Lines of investigation
Our research team runs several related projects studying the cellular and molecular mechanisms involved in the development of axonal connections in the brain. In particular, our aim is to uncover the principles underlying thalamocortical axonal wiring, maintenance and ultimately the rewiring of connections, through an integrated and innovative experimental programme.
The development of the thalamocortical wiring requires a precise topographical sorting of its connections. Each thalamic nucleus receives specific sensory information from the environment and projects topographically to its corresponding cortical.
A second level of organization is achieved within each area, where thalamocortical connections display an intra-areal topographical organization, allowing the generation of accurate spatial representations within each cortical area. Therefore, the level of organization and specificity of the thalamocortical projections is much more complex than other projection systems in the CNS. The central hypothesis of our laboratory is that thalamocortical wiring influences and maintains the functional architecture of the brain. We also believe that rewiring and plasticity events can be triggered by activity-dependent mechanisms in the thalamus.
Three major questions are been focused in the laboratory:
1- The transcriptional control of thalamocortical guidance and topography.
2- The activity-dependent mechanisms involved in thalamocortical guidance and wiring
3- The role of the thalamus and its connectivity in the neuroplastic cortical changes following sensory deprivation.
Within these projects we are using several experimental programmes, these include: optical imaging, manipulation of gene expression in vivo, cell and molecular biology, biochemistry, cell culture, sensory deprivation paradigms and electrophysiology (see Nat Neurosci 15, 1134-43 (2012); J Neurosci 32, 4372-85 (2012); Curr Biol 21, 1748-55 (2011); PLoS Biology 7, e98 (2009), J Neurosci 27, 3395-407 (2007), Cell 125, 127-42 (2006), Nat Rev Neurosci 4, 276-8 (2003). Furthermore, our team has successfully set up the technique of in utero electroporation to specifically target thalamic neurons in vivo.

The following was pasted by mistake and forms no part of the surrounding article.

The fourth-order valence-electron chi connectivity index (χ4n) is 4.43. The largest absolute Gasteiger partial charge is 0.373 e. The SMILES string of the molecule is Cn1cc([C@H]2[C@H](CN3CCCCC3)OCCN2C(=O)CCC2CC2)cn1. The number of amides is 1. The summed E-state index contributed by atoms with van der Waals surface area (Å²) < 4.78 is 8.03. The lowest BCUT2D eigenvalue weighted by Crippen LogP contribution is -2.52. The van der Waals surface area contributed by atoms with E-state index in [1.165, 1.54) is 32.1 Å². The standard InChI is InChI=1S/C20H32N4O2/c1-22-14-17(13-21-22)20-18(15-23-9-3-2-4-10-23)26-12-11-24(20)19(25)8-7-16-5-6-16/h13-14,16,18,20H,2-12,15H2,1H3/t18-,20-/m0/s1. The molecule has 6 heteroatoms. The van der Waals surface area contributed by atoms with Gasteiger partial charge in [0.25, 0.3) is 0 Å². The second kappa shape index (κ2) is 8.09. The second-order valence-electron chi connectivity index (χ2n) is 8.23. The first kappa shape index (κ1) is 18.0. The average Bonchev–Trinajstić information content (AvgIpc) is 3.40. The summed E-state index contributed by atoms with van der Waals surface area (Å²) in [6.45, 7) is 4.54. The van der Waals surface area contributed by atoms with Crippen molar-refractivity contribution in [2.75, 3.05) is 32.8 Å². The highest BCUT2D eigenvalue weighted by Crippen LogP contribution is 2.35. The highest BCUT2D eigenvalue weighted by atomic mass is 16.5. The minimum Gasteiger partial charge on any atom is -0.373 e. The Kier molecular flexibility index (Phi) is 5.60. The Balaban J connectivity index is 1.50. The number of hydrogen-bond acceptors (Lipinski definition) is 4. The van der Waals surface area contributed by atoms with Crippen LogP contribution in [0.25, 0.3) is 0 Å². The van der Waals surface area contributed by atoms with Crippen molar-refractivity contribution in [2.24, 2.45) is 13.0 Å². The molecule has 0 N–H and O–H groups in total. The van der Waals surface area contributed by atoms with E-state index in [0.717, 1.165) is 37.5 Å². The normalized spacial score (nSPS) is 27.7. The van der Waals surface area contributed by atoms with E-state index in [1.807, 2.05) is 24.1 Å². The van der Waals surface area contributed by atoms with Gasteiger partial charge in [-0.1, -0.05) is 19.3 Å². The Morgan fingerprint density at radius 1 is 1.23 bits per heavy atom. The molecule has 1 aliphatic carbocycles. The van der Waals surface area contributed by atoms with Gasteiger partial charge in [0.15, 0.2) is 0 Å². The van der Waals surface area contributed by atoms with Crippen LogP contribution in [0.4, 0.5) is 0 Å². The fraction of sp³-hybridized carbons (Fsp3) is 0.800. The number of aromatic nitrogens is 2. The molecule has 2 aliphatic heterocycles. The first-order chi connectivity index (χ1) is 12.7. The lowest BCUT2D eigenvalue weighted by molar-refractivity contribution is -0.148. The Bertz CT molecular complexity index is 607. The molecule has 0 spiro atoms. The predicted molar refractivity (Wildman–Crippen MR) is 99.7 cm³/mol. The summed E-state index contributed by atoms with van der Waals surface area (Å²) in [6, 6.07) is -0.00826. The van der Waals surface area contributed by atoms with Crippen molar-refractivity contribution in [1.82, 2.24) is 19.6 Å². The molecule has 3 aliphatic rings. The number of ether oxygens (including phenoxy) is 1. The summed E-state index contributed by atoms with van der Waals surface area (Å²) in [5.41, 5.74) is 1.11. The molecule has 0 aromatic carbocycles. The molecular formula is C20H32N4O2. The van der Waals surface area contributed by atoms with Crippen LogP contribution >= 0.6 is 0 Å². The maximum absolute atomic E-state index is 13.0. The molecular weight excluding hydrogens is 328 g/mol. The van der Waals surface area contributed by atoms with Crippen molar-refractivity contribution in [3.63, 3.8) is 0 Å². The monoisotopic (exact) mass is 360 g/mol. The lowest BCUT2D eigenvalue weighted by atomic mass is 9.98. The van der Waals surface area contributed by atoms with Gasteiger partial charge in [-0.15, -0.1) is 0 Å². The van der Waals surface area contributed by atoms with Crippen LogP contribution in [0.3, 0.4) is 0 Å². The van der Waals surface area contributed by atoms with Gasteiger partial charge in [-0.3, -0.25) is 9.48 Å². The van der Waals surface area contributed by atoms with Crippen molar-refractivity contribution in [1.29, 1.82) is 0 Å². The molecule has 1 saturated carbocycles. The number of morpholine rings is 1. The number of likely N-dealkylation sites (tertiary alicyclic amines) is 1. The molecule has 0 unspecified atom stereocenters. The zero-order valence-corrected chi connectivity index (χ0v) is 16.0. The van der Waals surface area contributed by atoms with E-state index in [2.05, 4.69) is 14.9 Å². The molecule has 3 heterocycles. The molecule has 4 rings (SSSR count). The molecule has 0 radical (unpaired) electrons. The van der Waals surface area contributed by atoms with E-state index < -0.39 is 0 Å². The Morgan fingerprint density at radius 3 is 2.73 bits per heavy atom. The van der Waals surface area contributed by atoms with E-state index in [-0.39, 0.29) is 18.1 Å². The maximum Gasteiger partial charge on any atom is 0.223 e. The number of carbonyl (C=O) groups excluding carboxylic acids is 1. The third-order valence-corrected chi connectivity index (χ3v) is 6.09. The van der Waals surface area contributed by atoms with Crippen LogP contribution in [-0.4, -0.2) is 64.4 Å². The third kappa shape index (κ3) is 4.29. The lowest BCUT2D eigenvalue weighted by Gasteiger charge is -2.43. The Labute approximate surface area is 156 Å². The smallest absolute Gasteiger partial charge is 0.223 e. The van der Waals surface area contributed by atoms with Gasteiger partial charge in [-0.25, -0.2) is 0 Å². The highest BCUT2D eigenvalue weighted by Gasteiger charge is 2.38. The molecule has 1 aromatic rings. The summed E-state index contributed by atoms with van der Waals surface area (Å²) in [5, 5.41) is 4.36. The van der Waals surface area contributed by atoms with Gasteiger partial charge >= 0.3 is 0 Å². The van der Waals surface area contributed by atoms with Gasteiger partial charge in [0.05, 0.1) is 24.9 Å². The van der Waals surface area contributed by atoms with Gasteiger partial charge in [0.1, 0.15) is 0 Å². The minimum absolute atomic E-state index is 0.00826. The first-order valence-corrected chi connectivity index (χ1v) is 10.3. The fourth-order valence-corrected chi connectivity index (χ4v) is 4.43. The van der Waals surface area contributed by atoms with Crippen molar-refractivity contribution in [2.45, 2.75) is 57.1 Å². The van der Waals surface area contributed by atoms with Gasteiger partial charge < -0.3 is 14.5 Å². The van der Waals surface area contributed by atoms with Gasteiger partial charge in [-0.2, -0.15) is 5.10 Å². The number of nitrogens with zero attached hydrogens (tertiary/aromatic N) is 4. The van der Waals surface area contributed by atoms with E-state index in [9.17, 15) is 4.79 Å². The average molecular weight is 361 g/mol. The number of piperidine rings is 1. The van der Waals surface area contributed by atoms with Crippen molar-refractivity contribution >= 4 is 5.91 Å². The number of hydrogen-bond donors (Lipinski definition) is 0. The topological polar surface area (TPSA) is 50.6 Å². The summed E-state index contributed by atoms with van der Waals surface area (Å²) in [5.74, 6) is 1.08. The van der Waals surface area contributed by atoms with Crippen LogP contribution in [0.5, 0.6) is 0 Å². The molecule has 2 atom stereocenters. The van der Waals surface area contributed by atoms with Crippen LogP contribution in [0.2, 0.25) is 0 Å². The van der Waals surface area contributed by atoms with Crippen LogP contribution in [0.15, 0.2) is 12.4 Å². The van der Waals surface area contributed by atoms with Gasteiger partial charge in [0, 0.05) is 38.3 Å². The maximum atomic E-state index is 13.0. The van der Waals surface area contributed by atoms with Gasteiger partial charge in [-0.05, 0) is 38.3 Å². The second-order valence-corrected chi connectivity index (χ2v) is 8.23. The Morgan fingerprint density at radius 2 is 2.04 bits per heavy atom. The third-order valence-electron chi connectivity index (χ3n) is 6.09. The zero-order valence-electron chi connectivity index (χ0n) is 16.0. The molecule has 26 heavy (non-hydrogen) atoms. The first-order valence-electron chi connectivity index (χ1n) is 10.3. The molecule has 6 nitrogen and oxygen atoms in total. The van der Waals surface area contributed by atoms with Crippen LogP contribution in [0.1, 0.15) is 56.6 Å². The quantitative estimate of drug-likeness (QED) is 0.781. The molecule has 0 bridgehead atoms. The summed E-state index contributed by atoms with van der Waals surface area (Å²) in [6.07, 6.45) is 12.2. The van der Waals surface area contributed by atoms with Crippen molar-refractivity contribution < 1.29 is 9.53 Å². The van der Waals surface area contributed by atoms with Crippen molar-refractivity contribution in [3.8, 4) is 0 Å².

We expect that the results derived from our investigations will contribute to our understating of how reprogramming of cortical wiring takes place following brain damage and how cortical structure is maintained.
- Astrocytes and neurons share region-specific transcriptional signatures that confer regional identity to neuronal reprogramming Herrero-Navarro Á, Puche-Aroca L, Moreno-Juan V, Sempere-Ferràndez A, Espinosa A, Susín R, Torres-Masjoan L, Leyva-Díaz E, Karow M, Figueres-Oñate M, López-Mascaraque L, López-Atalaya JP, Berninger B, López-Bendito G Sci Adv 2021 7(15):eabe8978 https://doi.org/10.1126/sciadv.abe8978
- Spontaneous activity in developing thalamic and cortical sensory networks Martini FJ,Guillamón-Vivancos T, Moreno-Juan V, Valdeolmillos M, López-Bendito G. Neuron 2021 109(16):2519 https://doi.org/10.1016/j.neuron.2021.06.026
- Prenatal activity from thalamic neurons governs the emergence of functional cortical maps in mice. Antón-Bolaños N, Sempere-Ferrandez A, Guillamon-Vivancos T, Martini FJ, Perez-Saiz L, Gezelius H, Filipchuk A, Valdeolmillos M, Lopez-Bendito G Science 2019 364(6444):987 https://doi.org/10.1126/science.aav7617
- Genetic Labeling of Nuclei-Specific Thalamocortical Neurons Reveals Putative Sensory-Modality Specific Genes Gezelius H, Moreno-Juan V, Mezzera C, Thakurela S, Rodriguez-Malmierca LM, Pistolic J, Benes V, Tiwari VK, Lopez-Bendito G Cereb Cortex 2017 27(11):5054 https://doi.org/10.1093/cercor/bhw290
- Prenatal thalamic waves regulate cortical area size prior to sensory processing Moreno-Juan V, Filipchuk A, Anton-Bolaños N, Mezzera C, Gezelius H, Andres B, Rodriguez-Malmierca L, Susin R, Schaad O, Iwasato T, Schüle R, Rutlin M, Nelson S, Ducret S, Valdeolmillos M, Rijli FM, Lopez-Bendito G Nat Commun 2017 8:14172 https://doi.org/10.1038/ncomms14172